Kim and Todd Saxton: Go for the gold! But maybe not every time.
Q&A: What you need to know about the CDC’s new mask guidance
Carmel distiller turns hand sanitizer pivot into a community fundraising platform
Lebanon considering creating $13.7M in trails, green space for business park
Local senior-living complex more than doubles assisted-living units in $5M expansion
Politicians are about to step in for directors and force sweeping changes on the Detroit car companies, judging from the direction
of talks in Congress.
Senate Banking Committee Chairman Chris Dodd yesterday called
for the firing of General Motors chief Rick Wagoner and said privately held Chrysler should merge.
Dodd isnÃ¢??t alone in suggesting top managers drove the companies into the ground. But his comments raise additional questions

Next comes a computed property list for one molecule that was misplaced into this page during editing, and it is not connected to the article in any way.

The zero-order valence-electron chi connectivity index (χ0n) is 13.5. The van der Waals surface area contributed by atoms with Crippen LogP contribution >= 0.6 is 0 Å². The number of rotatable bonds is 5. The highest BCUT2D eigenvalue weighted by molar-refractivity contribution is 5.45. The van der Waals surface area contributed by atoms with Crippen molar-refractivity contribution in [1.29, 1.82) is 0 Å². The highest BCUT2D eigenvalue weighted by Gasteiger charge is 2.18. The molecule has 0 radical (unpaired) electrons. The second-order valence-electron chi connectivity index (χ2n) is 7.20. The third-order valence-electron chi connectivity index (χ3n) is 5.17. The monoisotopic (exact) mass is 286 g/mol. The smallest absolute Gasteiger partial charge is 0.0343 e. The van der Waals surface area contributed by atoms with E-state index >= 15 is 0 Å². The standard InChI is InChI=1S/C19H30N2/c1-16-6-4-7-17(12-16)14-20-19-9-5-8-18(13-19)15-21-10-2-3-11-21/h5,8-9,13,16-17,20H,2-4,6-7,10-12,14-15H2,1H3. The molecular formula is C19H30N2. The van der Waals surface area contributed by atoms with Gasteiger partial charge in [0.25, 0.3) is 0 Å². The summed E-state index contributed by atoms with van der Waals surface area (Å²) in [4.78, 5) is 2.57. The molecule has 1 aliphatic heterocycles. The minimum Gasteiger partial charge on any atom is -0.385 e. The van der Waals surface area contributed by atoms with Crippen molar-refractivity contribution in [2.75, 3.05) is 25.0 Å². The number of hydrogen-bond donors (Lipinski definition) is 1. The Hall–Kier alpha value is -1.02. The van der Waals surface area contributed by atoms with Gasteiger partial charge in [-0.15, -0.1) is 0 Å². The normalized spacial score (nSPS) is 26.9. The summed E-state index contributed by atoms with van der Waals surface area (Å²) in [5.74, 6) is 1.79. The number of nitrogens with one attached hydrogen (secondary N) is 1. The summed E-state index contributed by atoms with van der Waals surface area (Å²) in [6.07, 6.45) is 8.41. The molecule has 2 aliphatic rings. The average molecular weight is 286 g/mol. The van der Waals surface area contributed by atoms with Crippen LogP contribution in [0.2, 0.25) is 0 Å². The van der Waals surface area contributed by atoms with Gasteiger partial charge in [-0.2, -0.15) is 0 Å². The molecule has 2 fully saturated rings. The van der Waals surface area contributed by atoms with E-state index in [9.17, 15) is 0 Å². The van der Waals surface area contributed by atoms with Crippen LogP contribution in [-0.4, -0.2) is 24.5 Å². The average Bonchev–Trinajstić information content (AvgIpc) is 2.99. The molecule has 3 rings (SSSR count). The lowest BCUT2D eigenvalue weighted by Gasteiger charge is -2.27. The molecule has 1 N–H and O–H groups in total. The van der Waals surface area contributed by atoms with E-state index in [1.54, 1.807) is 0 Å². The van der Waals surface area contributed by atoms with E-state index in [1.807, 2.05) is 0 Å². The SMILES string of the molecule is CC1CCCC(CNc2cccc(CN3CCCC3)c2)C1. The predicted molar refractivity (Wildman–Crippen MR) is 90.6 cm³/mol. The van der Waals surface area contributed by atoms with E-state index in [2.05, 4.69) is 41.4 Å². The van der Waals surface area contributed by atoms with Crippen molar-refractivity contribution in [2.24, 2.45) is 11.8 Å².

about the depth of the companiesÃ¢?? bench strength.
If C-level managers and even directors were to be replaced, how strong are the professionals Ã¢?? the engineers, designers,
accountants Ã¢?? who would still be in their cubes and offices? In other words, as the companies lost market share and prestige
over the past 30 years, did they attract college graduates who can hold their own in one of the most competitive industries
in the world? Or have the Detroit Three been populated with people who wonÃ¢??t be able to contribute to turnarounds no matter
who leads them?